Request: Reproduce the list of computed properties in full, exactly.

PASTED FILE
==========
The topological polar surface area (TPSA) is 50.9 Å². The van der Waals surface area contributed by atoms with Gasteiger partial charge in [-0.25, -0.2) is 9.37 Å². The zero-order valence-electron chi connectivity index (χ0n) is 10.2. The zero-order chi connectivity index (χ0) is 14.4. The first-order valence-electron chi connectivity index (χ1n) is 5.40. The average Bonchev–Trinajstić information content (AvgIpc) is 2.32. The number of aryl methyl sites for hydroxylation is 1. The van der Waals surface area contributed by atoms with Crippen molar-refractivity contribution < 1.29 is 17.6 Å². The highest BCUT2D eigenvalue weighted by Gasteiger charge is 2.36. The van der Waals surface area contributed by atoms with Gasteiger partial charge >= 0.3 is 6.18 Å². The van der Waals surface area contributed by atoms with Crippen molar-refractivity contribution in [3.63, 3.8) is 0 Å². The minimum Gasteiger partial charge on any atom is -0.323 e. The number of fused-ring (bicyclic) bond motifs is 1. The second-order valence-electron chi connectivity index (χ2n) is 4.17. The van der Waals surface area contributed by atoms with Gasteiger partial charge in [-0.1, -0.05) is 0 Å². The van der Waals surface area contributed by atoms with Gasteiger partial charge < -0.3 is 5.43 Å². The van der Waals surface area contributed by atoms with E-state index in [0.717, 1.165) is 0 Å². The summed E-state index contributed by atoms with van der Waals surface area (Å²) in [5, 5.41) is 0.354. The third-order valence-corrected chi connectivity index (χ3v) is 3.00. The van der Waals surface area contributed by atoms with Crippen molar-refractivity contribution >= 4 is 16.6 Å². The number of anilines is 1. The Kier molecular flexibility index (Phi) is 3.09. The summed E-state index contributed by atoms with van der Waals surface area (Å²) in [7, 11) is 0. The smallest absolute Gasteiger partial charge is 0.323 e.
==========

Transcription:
The topological polar surface area (TPSA) is 50.9 Å². The van der Waals surface area contributed by atoms with Gasteiger partial charge in [-0.25, -0.2) is 9.37 Å². The zero-order valence-electron chi connectivity index (χ0n) is 10.2. The zero-order chi connectivity index (χ0) is 14.4. The first-order valence-electron chi connectivity index (χ1n) is 5.40. The average Bonchev–Trinajstić information content (AvgIpc) is 2.32. The number of aryl methyl sites for hydroxylation is 1. The van der Waals surface area contributed by atoms with Crippen molar-refractivity contribution < 1.29 is 17.6 Å². The highest BCUT2D eigenvalue weighted by Gasteiger charge is 2.36. The van der Waals surface area contributed by atoms with Gasteiger partial charge >= 0.3 is 6.18 Å². The van der Waals surface area contributed by atoms with Crippen molar-refractivity contribution in [3.63, 3.8) is 0 Å². The minimum Gasteiger partial charge on any atom is -0.323 e. The number of fused-ring (bicyclic) bond motifs is 1. The second-order valence-electron chi connectivity index (χ2n) is 4.17. The van der Waals surface area contributed by atoms with Gasteiger partial charge in [-0.1, -0.05) is 0 Å². The van der Waals surface area contributed by atoms with Gasteiger partial charge < -0.3 is 5.43 Å². The van der Waals surface area contributed by atoms with E-state index in [0.717, 1.165) is 0 Å². The summed E-state index contributed by atoms with van der Waals surface area (Å²) in [5, 5.41) is 0.354. The third-order valence-corrected chi connectivity index (χ3v) is 3.00. The van der Waals surface area contributed by atoms with Crippen molar-refractivity contribution >= 4 is 16.6 Å². The number of anilines is 1. The Kier molecular flexibility index (Phi) is 3.09. The summed E-state index contributed by atoms with van der Waals surface area (Å²) in [7, 11) is 0. The smallest absolute Gasteiger partial charge is 0.323 e.